Facebook Fallout

By Alma Velazquez

It’s 11:00 p.m. You can’t fall asleep and your homework is not done because you couldn’t bring yourself to close the Facebook window. What do you do? Get on Facebook to update your status of course.
Students all over the world are becoming moderately to severely addicted to the Internet’s most popular social networking site. As Facebook’s popular- ity increases at an alarming rate, so does the amount of time and importance it is given.

But where does Facebook usage cross the line? Just how responsible are students when determining when to sign out? And are they too reliant on Facebook as a means of communication?
“I spend two hours a day, minimum,” sophomore Shelby Johnson said.

Since she acquired a phone with access to the Internet approximately six months ago, Johnson noticed a drastic change in her checking habits.
“I have like four different apps for Facebook on my phone,” she said. “On the weekends it’s really bad. I’d say the minimum is four hours a day.”

In contrast, senior Amanda Foster said her usage has been declining re- cently.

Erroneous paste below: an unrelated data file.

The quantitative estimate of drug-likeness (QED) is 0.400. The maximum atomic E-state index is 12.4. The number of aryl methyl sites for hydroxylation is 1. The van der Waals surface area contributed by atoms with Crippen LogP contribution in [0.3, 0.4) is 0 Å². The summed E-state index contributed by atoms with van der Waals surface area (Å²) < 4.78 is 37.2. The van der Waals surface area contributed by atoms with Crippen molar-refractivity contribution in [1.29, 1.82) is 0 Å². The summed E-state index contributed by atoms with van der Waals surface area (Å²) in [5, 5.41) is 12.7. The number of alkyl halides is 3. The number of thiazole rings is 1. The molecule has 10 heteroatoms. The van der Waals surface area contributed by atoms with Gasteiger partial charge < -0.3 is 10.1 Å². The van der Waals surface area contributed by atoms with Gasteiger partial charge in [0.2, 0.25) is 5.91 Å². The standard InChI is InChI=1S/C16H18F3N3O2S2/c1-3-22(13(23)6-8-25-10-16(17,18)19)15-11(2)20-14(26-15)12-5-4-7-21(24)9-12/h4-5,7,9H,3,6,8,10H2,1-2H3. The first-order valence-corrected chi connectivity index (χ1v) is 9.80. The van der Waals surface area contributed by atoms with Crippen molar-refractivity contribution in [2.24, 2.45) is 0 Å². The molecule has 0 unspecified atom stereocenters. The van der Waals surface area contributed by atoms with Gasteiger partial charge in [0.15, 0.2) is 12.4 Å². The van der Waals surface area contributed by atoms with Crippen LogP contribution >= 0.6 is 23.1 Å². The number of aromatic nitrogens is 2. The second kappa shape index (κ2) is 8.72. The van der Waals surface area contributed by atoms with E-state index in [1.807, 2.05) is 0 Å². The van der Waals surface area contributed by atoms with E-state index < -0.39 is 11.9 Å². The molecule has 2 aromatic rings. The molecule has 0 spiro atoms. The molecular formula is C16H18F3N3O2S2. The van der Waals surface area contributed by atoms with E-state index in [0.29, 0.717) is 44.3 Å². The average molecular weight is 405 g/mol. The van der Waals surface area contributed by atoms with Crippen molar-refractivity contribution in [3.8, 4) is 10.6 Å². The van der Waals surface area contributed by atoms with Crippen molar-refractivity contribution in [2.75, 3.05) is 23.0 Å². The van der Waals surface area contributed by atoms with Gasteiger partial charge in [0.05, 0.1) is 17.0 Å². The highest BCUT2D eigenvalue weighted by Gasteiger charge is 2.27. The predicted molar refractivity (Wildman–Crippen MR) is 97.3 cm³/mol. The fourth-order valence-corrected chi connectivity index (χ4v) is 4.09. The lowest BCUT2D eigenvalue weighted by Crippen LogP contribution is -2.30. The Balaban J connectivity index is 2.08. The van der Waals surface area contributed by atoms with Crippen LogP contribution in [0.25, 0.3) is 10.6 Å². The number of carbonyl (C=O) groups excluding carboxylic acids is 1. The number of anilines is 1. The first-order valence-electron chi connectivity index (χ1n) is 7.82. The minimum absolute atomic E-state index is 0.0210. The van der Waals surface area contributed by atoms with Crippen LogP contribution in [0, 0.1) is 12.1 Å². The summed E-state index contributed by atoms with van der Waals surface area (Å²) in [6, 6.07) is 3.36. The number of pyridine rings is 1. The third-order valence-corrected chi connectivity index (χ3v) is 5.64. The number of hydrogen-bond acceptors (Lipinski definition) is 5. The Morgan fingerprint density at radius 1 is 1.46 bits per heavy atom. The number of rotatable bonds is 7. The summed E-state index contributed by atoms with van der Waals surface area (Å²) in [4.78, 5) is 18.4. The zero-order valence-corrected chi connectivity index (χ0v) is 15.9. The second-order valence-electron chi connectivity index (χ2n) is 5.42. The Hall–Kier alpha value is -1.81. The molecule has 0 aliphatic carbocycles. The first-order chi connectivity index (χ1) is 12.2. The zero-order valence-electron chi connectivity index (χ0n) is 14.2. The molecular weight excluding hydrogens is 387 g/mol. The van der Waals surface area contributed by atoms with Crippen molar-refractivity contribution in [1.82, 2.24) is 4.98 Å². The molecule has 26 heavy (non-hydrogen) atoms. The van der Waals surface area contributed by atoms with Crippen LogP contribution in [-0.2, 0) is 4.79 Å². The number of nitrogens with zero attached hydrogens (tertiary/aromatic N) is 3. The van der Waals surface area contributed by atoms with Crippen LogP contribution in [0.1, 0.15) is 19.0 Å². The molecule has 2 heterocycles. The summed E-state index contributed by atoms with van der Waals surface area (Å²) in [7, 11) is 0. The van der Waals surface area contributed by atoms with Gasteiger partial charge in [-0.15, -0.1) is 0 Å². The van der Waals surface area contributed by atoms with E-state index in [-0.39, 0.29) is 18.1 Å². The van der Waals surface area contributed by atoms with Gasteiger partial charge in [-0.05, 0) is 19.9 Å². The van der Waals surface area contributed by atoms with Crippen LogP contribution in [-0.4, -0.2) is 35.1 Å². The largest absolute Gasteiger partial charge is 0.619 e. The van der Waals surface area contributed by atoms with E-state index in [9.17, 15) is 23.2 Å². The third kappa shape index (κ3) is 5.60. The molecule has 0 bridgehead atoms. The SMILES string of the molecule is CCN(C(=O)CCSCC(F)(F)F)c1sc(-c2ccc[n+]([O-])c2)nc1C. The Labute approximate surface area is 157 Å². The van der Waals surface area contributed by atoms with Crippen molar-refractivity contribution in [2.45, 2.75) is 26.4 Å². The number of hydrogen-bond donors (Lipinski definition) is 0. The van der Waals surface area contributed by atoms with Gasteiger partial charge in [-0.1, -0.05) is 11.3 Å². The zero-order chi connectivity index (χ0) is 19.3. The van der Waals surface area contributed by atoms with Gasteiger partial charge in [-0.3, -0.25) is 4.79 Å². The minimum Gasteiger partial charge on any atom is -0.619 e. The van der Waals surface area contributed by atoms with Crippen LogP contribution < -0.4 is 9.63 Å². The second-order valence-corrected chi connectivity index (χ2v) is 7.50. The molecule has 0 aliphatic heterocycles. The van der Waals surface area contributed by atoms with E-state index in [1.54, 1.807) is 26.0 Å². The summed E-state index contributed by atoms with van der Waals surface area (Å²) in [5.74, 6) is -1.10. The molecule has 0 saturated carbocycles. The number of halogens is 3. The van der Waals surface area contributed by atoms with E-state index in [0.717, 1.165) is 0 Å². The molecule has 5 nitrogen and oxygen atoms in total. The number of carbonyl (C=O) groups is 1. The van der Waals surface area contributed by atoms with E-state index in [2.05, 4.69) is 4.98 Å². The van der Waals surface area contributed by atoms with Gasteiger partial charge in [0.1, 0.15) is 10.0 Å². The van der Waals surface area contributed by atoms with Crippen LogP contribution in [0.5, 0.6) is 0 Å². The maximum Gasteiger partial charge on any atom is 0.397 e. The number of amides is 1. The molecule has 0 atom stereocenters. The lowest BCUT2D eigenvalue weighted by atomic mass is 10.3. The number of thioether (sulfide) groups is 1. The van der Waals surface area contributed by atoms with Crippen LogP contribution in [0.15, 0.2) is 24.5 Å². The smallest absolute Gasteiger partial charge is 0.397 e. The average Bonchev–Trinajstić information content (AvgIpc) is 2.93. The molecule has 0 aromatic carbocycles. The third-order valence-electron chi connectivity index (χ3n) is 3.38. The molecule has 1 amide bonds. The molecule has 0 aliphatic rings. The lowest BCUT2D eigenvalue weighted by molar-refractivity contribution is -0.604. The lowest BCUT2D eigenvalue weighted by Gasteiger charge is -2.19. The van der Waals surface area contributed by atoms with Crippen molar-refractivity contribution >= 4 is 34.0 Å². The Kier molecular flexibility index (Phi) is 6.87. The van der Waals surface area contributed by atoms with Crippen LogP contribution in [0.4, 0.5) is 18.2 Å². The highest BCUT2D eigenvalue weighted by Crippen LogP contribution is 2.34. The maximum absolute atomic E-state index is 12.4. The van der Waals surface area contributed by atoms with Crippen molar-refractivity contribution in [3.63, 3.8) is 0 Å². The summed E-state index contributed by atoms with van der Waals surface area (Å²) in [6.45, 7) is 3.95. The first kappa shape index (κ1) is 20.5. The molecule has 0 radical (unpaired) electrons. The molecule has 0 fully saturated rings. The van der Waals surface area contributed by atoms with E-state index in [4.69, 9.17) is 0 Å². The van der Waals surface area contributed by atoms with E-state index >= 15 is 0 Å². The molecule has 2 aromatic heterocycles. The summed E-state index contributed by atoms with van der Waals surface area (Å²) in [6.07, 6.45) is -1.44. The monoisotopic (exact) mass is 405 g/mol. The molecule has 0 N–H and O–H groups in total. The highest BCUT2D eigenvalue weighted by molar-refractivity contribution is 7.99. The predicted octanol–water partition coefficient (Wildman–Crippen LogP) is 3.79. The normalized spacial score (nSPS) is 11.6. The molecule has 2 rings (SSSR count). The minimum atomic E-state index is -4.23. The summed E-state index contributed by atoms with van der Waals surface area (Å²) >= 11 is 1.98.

“I’ve actually stopped [using Facebook] as much. Maybe three to four times a week. I just don’t have that much time and don’t do that much on it,” she said.

With the amount of time being spent on Facebook, some people sacrifice personal social interaction for social networking.
“If people weren’t on Facebook all the time they could actually be getting to know the people they stalk online,” Amanda said.
She added Facebook communication allows time to think, while in real life, conversations require people to think on the spot. Putting this skill out of practice potentially leads to social awkwardness, producing a chain reaction that leads people to take refuge in Facebook.

Another serious dilemma Facebook poses is distraction from schoolwork. A 2009 study conducted by Ohio State University suggested that students’ grades are affected by Facebook when it found college students who had higher GPAs were non-Facebook users.
“I feel like it brings people’s grades down because they spend more time on Facebook than on homework,” Amanda said.

Still, while most people said they do not think Facebook has negative ef- fects on their grades, they also said they struggle with Facebook as a distrac- tion from homework.
“If my homework’s on the computer,” Shelby said, “You can bet I’ll be on Facebook for the most part.”